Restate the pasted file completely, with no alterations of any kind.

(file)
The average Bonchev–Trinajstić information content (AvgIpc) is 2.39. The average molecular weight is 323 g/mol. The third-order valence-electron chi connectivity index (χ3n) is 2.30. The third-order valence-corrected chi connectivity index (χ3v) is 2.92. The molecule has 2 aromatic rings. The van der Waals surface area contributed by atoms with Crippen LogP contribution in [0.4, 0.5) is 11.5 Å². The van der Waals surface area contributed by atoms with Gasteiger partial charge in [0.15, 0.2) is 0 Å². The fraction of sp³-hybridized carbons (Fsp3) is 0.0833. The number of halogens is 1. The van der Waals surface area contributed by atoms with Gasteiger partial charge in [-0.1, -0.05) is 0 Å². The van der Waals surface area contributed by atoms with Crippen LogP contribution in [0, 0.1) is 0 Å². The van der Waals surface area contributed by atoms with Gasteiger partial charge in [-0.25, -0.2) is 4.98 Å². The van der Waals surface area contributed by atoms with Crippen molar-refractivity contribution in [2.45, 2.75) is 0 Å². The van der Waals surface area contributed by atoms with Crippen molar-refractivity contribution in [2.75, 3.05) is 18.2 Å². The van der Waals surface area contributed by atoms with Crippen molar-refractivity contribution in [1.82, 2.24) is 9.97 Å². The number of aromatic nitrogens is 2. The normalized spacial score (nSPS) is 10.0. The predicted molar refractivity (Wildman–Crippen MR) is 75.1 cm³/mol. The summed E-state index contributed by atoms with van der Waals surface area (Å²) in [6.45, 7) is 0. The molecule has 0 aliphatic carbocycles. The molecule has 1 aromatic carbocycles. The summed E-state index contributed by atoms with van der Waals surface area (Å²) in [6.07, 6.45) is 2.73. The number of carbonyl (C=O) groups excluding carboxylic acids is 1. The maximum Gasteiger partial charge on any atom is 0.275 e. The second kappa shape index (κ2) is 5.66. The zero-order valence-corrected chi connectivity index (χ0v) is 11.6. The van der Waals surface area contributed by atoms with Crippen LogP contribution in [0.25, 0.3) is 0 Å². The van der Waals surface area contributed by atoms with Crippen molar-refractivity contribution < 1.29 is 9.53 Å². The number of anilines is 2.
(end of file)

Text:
The average Bonchev–Trinajstić information content (AvgIpc) is 2.39. The average molecular weight is 323 g/mol. The third-order valence-electron chi connectivity index (χ3n) is 2.30. The third-order valence-corrected chi connectivity index (χ3v) is 2.92. The molecule has 2 aromatic rings. The van der Waals surface area contributed by atoms with Crippen LogP contribution in [0.4, 0.5) is 11.5 Å². The van der Waals surface area contributed by atoms with Gasteiger partial charge in [0.15, 0.2) is 0 Å². The fraction of sp³-hybridized carbons (Fsp3) is 0.0833. The number of halogens is 1. The van der Waals surface area contributed by atoms with Gasteiger partial charge in [-0.1, -0.05) is 0 Å². The van der Waals surface area contributed by atoms with Crippen LogP contribution in [0, 0.1) is 0 Å². The van der Waals surface area contributed by atoms with Gasteiger partial charge in [-0.25, -0.2) is 4.98 Å². The van der Waals surface area contributed by atoms with Crippen molar-refractivity contribution in [2.45, 2.75) is 0 Å². The van der Waals surface area contributed by atoms with Crippen molar-refractivity contribution in [2.75, 3.05) is 18.2 Å². The van der Waals surface area contributed by atoms with Crippen molar-refractivity contribution in [1.82, 2.24) is 9.97 Å². The number of aromatic nitrogens is 2. The normalized spacial score (nSPS) is 10.0. The predicted molar refractivity (Wildman–Crippen MR) is 75.1 cm³/mol. The summed E-state index contributed by atoms with van der Waals surface area (Å²) in [6.45, 7) is 0. The molecule has 0 aliphatic carbocycles. The molecule has 1 aromatic carbocycles. The summed E-state index contributed by atoms with van der Waals surface area (Å²) in [6.07, 6.45) is 2.73. The number of carbonyl (C=O) groups excluding carboxylic acids is 1. The maximum Gasteiger partial charge on any atom is 0.275 e. The second kappa shape index (κ2) is 5.66. The zero-order valence-corrected chi connectivity index (χ0v) is 11.6. The van der Waals surface area contributed by atoms with Crippen LogP contribution in [0.25, 0.3) is 0 Å². The van der Waals surface area contributed by atoms with Crippen molar-refractivity contribution < 1.29 is 9.53 Å². The number of anilines is 2.